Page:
Defense

May 26, 2017
 

AF proposes 1,600 personnel increase to command support staffs

Staff Sgt. Alyssa C. Gibson
Air Force News

The U.S. Air Force plans to increase commander support staff manning across the force by 1,600 by fiscal year 2022 increasing total authorizations to more than 6,300. 

Currently, the personnel increase calls for 170 officers, 469 enlisted and 961 civilians with all civilian hires authorized for fiscal 2018. 

The increase in CSS manning ties directly to the Air Force chief of staff’s first focus area — revitalizing squadrons. Air Force Chief of Staff Gen. David L. Goldfein announced this focus area within the first month of his tenure, and appointed Brig. Gen. Stephen L. Davis, the director of Air Force manpower, organization and resources, as lead of this initiative.

“Squadrons are the core unit of the Air Force,” Davis said. “We must ensure they have the support required to accomplish the mission and support their Airmen. This is one step of many we plan to take to help revitalize Air Force squadrons.” 

One of the first milestones of revitalizing squadrons was the reduction of additional duties for Airmen across the Air Force. A comprehensive review of duties under the direct control of the Air Force resulted in the elimination, reassignment, or reduction of 29 of 61 additional duties identified under Air Force Instruction 38-206, “Additional Duty Management.”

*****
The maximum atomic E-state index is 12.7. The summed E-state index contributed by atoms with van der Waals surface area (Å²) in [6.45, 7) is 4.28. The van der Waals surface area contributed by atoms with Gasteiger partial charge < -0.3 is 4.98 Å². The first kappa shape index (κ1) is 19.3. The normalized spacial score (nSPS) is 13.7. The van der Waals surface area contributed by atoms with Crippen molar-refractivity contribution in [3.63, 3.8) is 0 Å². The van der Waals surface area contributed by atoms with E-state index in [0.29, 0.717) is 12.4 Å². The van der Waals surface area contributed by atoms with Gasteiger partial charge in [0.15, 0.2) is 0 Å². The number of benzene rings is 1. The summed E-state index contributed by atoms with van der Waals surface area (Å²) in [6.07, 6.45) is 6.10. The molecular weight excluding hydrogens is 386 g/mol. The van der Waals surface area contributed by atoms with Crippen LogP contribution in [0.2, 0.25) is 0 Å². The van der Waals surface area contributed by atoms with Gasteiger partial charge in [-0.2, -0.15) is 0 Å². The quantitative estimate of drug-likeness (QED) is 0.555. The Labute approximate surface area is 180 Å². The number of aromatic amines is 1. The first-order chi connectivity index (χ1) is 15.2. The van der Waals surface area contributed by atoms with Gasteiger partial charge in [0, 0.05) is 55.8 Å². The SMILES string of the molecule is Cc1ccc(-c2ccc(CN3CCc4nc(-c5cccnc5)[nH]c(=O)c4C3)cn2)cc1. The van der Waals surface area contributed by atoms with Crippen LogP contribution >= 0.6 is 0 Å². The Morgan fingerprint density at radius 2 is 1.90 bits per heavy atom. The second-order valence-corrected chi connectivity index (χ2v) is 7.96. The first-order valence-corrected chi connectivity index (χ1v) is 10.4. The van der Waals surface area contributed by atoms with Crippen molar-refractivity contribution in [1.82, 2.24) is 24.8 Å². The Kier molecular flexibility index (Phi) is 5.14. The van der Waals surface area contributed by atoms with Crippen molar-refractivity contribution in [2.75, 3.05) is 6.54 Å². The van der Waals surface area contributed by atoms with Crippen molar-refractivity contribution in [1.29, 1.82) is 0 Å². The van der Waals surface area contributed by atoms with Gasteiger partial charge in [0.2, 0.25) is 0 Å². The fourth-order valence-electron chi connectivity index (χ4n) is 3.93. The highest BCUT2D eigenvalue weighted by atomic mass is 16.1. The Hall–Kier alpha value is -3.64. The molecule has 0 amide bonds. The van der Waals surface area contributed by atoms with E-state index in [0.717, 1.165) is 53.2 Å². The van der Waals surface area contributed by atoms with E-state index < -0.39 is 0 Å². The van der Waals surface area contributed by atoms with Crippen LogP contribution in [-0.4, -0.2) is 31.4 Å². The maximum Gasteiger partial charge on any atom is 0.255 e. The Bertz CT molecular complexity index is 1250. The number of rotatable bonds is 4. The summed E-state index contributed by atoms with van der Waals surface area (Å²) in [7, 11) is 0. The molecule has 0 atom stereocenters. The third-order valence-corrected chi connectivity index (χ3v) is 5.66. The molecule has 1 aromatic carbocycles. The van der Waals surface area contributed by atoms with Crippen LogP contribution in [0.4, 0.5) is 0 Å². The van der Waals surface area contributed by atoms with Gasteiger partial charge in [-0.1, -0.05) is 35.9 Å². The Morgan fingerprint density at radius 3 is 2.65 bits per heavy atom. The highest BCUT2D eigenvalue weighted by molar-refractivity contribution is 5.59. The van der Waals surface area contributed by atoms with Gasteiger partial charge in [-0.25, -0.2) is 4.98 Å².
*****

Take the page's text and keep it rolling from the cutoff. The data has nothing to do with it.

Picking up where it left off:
While this lessened the workload for the majority of Airmen within the service, many of the duties were realigned under CSS. In August 2016 the Air Force committed to ensuring CSS requirements are funded and positions filled as quickly as possible within budget limits. 

The new positions will be prioritized by need across the Air Force. Some of the more than 1,975 active-duty squadrons are already fully manned while others are minimally manned. The Air Force will work with major commands to assess areas of greatest need and prioritize manning.

Davis said the manning increase is key to re-establishing the CSS to full capability. 

“The CSS provides critical support to the squadron, but not all of these positions were fully funded in the past,” Davis said. “We’re fixing that and will also add new positions to increase the level of CSS support for many squadrons. Fully funding the increased CSS requirement is a key element in revitalizing Air Force squadrons.”




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